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  • Dr Russ Reinbolt

A good start to the season-- San Diego Trail 50


Every step I took at a dinner party the night before the race caused severe pain in my right Achilles. “How in the hell am I gonna run 50 miles tomorrow?” I asked myself. I tweaked my Achilles on a 12 mile training run wearing my 30 pound weighted vest going up Mt. Soledad about a week and a half ago. I had hoped it would be better by race day. Nope. I did everything I could to get it better.

I wanted to get off to a good start this spring because I had big goals and expectations for the year, as I do every year! The San Diego Trail 50 is an excellent early-season race. Mostly flat and on a really runnable surface for most of the way, I’ve enjoyed this race the last few years. Last year I did really well and ended up having a pretty solid season. Because my training has gone so well over the winter, I was expecting the same this year. Talking a little

It felt like I was being poked with a knife in the middle of my Achilles as I walked to the starting line. I hoped that it would loosen up once I started running at race speed. The gun went off and off I was. Saying that the first half-mile was a struggle would be a huge understatement. I was pretty much running only on my left leg. I was hopping with the other. Several times I thought about quitting the race, worried that I’d be jeopardizing the rest of my season. To great relief, the pain became tolerable. I noticed my stride was becoming more normal. I could finally push off with the front of my right foot. I then became able to run just under eight minute pace. After about three miles, I realized that I would probably be okay. I noticed however that the discomfort was moving up into the calf and the pain in the Achilles was subsiding.

At mile four a half, we were faced with a couple hundred foot climb up Raptor Ridge. I had settled into about eighth place by this point. I noticed everybody else was walking up the climb but I continued running effortlessly. The climb put extra stress on the Achilles and calf muscles. I proceeded gingerly. I could tell my fitness level would not be a question. If anything would get me, I knew it would be an injury. I flew through the 10 mile aid station consuming a couple hundred calories and about a quart of liquid. I noticed the temperature heating up. I sure didn’t expect that. Between miles 10 and 15, I cruised along nicely. I had to work harder between 15 and 20 but I kept pretty even mile splits. At around mile 23 ½ I noticed a couple guys talking and thought “What’s going on?” A park ranger told us that this point would be the turnaround, making the race about 3 miles shorter than expected. I guess there was quite a bit of mud on the trail up ahead.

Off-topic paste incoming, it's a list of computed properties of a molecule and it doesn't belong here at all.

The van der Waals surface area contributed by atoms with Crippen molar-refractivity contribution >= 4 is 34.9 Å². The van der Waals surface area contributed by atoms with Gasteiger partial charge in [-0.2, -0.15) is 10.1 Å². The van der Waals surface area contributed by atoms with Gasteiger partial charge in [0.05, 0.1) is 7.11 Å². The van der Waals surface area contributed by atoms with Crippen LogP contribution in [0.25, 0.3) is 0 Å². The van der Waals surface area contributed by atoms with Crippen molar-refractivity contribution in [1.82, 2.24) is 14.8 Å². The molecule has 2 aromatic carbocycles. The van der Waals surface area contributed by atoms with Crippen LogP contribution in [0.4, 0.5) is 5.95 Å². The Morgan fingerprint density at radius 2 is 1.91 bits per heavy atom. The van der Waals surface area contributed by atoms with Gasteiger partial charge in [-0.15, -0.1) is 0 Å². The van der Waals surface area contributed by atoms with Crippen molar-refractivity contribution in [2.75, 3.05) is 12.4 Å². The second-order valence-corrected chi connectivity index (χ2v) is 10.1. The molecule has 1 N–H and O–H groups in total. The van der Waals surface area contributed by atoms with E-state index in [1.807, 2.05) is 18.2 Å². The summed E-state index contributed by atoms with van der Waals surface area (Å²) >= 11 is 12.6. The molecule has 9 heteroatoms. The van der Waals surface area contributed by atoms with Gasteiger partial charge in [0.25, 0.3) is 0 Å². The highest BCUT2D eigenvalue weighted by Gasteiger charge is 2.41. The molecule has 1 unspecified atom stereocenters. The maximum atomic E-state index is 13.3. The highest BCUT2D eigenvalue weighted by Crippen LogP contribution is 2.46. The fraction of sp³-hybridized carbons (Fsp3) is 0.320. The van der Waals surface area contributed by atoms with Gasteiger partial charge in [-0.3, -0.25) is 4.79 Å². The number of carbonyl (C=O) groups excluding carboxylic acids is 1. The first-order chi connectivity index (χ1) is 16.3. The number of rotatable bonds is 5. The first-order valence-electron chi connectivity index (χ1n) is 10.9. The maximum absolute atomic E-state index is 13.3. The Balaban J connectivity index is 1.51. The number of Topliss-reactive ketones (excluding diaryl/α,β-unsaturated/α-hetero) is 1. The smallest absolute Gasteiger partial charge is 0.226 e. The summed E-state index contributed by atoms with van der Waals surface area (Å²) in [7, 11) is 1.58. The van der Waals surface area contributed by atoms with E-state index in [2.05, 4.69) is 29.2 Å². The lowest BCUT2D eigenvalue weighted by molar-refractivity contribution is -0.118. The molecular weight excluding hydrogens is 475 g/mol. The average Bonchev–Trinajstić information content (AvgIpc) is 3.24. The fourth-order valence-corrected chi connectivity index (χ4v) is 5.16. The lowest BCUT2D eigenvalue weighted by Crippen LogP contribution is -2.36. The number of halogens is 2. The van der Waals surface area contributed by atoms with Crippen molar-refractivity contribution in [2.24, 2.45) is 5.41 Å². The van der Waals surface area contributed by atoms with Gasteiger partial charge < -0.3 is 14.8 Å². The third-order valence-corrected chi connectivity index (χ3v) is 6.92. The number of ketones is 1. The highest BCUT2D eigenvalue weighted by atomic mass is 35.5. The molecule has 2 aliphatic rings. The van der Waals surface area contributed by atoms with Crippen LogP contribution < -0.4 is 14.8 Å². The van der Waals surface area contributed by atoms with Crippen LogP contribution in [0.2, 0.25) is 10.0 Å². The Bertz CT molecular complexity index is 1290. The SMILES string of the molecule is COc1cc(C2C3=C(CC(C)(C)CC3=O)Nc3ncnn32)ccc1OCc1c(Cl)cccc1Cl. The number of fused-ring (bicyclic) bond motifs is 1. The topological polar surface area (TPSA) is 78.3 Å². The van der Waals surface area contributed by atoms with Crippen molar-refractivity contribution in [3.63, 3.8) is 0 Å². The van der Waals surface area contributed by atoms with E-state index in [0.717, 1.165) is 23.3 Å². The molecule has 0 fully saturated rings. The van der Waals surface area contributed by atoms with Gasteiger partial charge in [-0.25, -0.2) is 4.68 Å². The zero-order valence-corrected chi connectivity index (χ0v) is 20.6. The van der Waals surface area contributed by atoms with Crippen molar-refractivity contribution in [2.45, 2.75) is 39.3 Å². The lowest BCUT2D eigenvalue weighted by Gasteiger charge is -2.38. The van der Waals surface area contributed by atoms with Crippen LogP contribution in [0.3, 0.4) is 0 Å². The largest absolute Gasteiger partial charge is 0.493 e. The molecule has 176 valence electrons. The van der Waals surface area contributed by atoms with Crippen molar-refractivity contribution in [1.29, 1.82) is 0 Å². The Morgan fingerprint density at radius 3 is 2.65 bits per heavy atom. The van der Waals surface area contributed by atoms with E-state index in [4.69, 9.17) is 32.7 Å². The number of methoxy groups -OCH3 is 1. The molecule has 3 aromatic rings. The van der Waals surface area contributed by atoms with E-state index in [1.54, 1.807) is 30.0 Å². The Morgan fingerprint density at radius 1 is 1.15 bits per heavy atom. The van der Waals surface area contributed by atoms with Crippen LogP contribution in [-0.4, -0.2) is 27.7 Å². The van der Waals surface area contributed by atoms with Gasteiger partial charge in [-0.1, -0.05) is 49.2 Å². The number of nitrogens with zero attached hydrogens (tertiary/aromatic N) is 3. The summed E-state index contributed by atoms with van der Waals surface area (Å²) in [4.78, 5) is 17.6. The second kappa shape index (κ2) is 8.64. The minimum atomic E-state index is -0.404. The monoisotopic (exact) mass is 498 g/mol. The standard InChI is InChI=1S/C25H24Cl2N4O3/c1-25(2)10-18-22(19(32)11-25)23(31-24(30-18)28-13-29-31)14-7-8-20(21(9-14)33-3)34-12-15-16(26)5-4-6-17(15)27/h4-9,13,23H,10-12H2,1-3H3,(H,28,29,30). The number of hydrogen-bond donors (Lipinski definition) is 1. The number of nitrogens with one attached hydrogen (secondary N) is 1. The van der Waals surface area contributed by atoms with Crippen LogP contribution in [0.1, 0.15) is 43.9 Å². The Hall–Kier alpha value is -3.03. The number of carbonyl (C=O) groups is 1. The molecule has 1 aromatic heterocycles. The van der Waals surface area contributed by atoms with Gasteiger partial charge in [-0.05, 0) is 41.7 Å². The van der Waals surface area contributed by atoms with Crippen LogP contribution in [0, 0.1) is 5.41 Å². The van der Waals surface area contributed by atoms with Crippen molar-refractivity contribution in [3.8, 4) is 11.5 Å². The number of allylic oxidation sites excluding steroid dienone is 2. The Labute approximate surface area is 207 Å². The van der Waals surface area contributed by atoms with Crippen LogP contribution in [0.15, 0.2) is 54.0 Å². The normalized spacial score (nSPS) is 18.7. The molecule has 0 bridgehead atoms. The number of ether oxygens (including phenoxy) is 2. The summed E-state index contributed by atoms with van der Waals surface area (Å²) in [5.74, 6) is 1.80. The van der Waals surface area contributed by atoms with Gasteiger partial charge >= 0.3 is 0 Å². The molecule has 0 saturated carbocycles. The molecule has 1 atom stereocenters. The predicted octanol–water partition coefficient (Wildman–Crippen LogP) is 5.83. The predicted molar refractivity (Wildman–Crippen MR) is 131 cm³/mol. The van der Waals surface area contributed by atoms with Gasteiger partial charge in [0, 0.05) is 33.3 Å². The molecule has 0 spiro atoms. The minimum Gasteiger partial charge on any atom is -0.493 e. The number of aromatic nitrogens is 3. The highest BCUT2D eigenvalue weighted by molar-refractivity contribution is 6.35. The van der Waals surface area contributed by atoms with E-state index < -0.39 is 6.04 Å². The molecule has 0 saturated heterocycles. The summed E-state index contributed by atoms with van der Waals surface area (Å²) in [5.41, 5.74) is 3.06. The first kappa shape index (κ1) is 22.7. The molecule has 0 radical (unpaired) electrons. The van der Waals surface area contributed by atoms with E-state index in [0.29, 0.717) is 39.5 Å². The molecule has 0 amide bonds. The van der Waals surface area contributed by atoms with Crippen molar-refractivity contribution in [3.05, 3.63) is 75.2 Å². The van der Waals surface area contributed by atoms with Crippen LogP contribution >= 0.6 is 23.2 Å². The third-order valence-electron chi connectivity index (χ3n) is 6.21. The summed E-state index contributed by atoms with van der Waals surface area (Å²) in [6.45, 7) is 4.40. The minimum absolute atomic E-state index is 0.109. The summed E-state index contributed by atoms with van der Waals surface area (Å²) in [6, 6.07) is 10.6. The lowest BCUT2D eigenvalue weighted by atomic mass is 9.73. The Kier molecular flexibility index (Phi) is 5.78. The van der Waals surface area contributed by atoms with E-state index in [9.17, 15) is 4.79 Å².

We all had mixed feelings with this change. First, I was relieved to not have to run as far. But, almost all ultra runners want the race to be as long as advertised. I took it in stride and headed back the other direction like everybody else.

Miles 24 to 30 weren’t very fun. The temperature had climbed to probably near 85° and I noticed my shirt was getting really, really salty. My mouth was getting really, really dry. At this point, I had now started walking all the uphills. My average pace was dropping. But, nobody was passing me. I guess the miles run already and the warmer than expected weather affected all of us equally. At mile 40, I decided to put the hammer down. I pumped up the volume on my music and told myself to push, push, push. At the last aid station, I told myself I only had five miles left. I would not let myself settle for a half-ass effort.

Up to mile 22, I had averaged all less than nine minute miles. After 22 though, the miles were taking 10, 11 or 12 minutes. Every ultra runner tries to keep his pace even. Well, I wasn’t able to accomplish that but the effort was very even.

I crossed the line in eight hours and 22 minutes for 47 miles. This resulted in 14th Pl. overall and first in the 50 to 59 age group. All in all, I’m very satisfied with my effort first and foremost and my performance secondarily.

Of course I’m super relieved that my Achilles held out okay. As I limped back to my car, I noticed that the middle part of my calf had become all purple. I knew I had a lot of stretching and physical therapy to do in the next couple weeks before my big hundred miler in the snow and cold of Alaska on February 17.

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